Run-DMC, Jason “Jam-Master Jay” Mizell, Joseph “Rev Run” Simmons and Darryl “D.M.C.” McDaniels, circa 1980.

How the Notorious Street Hustlers Impacted Fashion

From the very beginning of its history, Hip-Hop has been inextricably connected to and influenced by the culture of the street. So much of the subject matter, cultural voice, and perspective that informs so much of the art comes directly from the communities that birthed it. Crime was ever-present, even as the culture sought to elevate above it: MC’s took names that reflected the drug hustle going on around them, early DJ’s played the parks where stabbings and muggings took place regularly. And the kingpins influenced a culture of cool that young people from around the way would emulate.

Hip-Hop style and fashion has been inarguably informed by the neighborhood hustler, and while those looks now occupy some of the glitziest runways around the world—it’s born of a world far removed from the glamour of those platforms, but nonetheless one of prestige. In the late 1970s and early 1980s, as rappers made the leap from block parties to recording artists, many acts believed they had to dress the way punk rock and funk stars dressed on television. The early photoshoots for artists like Grandmaster Flash and The Furious Five and others reveal how closely the look traced what was already established for “stars” of the time. But it was a trio from Queens who showed up later that reconnected mainstream stardom to the street looks that gave Hip-Hop it’s soul.

Run-D.M.C.’s trademark look—black fedoras, laceless adidas sneakers, and leather—was born of their DJ, the late Jam-Master Jay, who was connected to Queens street hustler culture. When he was asked to join Run and DMC in their group, they had no look of their own. Group manager Russell Simmons told the pair they should emulate their turntablist. Jay forever connected Run-D.M.C.’s visual to the streets that he’d known so well.

“He had a tremendous sense of B-boy style,” Run-D.M.C. biographer Bill Adler said of Jay’s style back in 2002, shortly after his murder. “He was wearing a version of their classic all-black look two or three years before there was a Run-DMC.”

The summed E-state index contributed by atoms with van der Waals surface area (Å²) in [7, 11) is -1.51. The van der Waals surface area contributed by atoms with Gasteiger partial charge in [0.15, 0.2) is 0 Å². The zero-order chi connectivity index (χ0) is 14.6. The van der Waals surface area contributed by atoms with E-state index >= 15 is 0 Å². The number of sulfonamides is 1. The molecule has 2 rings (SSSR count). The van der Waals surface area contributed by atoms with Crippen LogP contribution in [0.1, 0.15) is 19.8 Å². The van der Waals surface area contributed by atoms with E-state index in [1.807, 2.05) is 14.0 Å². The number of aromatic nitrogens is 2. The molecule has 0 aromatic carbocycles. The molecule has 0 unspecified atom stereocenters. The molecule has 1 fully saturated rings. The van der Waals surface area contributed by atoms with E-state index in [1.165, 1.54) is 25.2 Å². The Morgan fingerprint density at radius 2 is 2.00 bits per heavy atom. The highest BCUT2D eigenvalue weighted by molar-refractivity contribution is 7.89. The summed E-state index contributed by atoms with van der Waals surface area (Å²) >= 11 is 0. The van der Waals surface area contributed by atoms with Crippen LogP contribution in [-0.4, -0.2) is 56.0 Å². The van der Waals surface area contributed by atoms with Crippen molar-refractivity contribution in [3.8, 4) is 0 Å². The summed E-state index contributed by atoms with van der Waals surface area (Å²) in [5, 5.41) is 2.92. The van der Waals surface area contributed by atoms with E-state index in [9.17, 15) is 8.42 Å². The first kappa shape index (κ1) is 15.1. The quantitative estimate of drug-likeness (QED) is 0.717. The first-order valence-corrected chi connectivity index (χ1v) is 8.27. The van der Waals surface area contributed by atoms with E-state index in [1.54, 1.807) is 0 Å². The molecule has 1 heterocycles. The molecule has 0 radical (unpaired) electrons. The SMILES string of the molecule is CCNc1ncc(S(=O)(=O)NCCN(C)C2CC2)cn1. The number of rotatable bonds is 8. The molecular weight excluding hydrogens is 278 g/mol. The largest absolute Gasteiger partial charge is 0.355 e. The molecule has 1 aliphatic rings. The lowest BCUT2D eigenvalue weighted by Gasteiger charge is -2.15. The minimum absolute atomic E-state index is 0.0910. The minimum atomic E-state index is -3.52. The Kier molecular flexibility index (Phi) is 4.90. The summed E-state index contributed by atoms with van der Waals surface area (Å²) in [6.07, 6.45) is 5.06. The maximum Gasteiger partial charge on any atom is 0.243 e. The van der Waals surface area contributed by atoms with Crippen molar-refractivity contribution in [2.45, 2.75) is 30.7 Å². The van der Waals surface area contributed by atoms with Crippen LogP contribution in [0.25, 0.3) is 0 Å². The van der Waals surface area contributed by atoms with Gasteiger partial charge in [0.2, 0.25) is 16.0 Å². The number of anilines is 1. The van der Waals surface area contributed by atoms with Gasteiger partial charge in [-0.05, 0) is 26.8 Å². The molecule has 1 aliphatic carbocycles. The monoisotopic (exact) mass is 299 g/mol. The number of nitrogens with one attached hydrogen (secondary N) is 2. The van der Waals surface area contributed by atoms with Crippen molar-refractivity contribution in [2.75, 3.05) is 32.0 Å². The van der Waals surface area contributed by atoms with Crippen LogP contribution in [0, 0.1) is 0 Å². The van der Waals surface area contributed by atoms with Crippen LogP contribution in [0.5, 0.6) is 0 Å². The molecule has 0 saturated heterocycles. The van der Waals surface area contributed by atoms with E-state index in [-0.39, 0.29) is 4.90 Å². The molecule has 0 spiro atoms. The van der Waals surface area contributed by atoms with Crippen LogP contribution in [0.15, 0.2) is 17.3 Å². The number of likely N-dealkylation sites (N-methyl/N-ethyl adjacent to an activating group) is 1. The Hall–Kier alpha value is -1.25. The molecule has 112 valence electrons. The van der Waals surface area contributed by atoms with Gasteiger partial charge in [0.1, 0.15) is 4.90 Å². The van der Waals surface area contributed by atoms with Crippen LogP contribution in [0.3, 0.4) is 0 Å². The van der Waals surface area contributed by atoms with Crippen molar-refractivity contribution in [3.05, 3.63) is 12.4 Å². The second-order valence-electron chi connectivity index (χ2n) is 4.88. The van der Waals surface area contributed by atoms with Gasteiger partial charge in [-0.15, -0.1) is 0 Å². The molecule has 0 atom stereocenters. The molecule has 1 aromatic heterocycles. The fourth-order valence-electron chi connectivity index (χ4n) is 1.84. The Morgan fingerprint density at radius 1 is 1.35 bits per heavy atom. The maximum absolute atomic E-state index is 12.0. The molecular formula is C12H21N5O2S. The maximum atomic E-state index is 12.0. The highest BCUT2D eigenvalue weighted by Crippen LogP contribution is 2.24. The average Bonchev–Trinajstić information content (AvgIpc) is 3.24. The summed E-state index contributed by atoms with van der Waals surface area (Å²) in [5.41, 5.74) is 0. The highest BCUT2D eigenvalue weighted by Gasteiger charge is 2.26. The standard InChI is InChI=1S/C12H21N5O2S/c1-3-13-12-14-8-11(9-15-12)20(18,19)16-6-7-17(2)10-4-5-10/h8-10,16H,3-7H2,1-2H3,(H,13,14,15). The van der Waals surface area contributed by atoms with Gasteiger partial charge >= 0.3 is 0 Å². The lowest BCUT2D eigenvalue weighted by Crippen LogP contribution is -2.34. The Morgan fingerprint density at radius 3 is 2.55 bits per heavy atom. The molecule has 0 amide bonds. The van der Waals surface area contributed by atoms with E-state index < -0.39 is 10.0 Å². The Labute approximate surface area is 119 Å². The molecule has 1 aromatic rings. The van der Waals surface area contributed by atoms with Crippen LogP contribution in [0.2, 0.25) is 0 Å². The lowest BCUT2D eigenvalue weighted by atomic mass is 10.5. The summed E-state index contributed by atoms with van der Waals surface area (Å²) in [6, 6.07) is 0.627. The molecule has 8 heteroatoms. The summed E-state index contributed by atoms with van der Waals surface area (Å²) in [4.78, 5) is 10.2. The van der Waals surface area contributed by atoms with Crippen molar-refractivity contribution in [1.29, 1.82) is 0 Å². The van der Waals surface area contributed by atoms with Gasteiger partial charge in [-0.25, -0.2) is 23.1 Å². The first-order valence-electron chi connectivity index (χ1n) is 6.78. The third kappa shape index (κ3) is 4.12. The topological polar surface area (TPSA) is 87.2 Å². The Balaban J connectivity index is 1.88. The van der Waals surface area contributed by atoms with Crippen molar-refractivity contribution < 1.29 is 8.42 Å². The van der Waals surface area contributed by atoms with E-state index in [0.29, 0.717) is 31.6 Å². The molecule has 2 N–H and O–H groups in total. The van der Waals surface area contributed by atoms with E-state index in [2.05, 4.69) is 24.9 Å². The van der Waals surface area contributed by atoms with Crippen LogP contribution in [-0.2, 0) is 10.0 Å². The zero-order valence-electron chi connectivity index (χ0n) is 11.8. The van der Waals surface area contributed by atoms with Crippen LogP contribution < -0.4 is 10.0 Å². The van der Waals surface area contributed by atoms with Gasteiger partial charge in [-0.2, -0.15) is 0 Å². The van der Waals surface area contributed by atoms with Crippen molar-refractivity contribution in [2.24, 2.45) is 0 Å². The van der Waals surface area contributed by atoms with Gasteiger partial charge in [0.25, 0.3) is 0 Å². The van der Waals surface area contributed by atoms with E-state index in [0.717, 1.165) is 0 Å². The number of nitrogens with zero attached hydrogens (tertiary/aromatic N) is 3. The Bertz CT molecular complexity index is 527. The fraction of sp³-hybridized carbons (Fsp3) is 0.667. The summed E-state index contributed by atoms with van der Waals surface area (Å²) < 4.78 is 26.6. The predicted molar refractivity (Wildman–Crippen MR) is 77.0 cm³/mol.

“Jay was cool enough to know everything that’s cool,” Run explained last year.  “The leather suit—Jay. Cazale [sunglasses] with the eye lenses popped out—Jay. This hat—Jay. We wore the hat because Jay set the tone. The adidas with no shoe strings [was] Hollis. Street culture, Jam Master Jay--fashion.”

Longtime Jay associate Rodney “Boe Scaggs” Jones talked to about Jay’s street ties—while dismissing any notion that the legendary deejay was involved in any hustling himself.

“Jay wasn't into that,” Scaggs told “Grouchy” Greg Watkins in 2011. “He wasn't into dealing with drugs or no shit like that. I mean, I heard people say things like that, like I hear the streets talking. He wasn't into hustling drugs and all that. He was too busy making his own career and making a career for his nephew and trying to make sure his sons is cool. His brothers and sisters were straight. He wasn't worried about moving no drugs.

 “He's from the street. Just because you know a certain type of people don't mean you're involved with the same thing they involved with.”

Dapper Dan attends the Harlem’s Fashion Row fashion show in New York City. (Photo by Noam Galai/Getty Images)

Hip-hop stars and their connections to the streets led to the style and trends of the streets suddenly flooding mainstream America via rappers. For most of the 1980s, the image of the Black mainstream was tied to Huxtable-esque respectability. But as Hip-Hop emerged, the look and style of the neighborhood became much more visible. And no one was more responsible—and no one did more to bridge the streets and the stars’ style--than Harlem’s legendary haberdasher Dapper Dan.

Dan, born Daniel Day, opened his boutique on 125th street in 1982. He’d grown up poor in East Harlem, but was committed to dressing in a way that conveyed distinction. He started in fashion as a mostly self-taught furrier, before opening his shop between Madison and Fifth, and outfitting some of the most notorious drug dealers in New York City.

Harlem drug dealer Alberto “Alpo” Martinez was one of Dan’s most famous customers. Alpo rocked a tan-and-brown snorkel parka with a fox-fur hood and Louis Vuitton logo-print—it became known as the “Alpo Coat” and became a standard-bearer for hood fabulous chic in the 1980s. “They were my primary clientele, the look spread outside the hustler culture and was embraced by the whole rap world, and they just took it everywhere,” Dapper Dan told Dazed in 2014.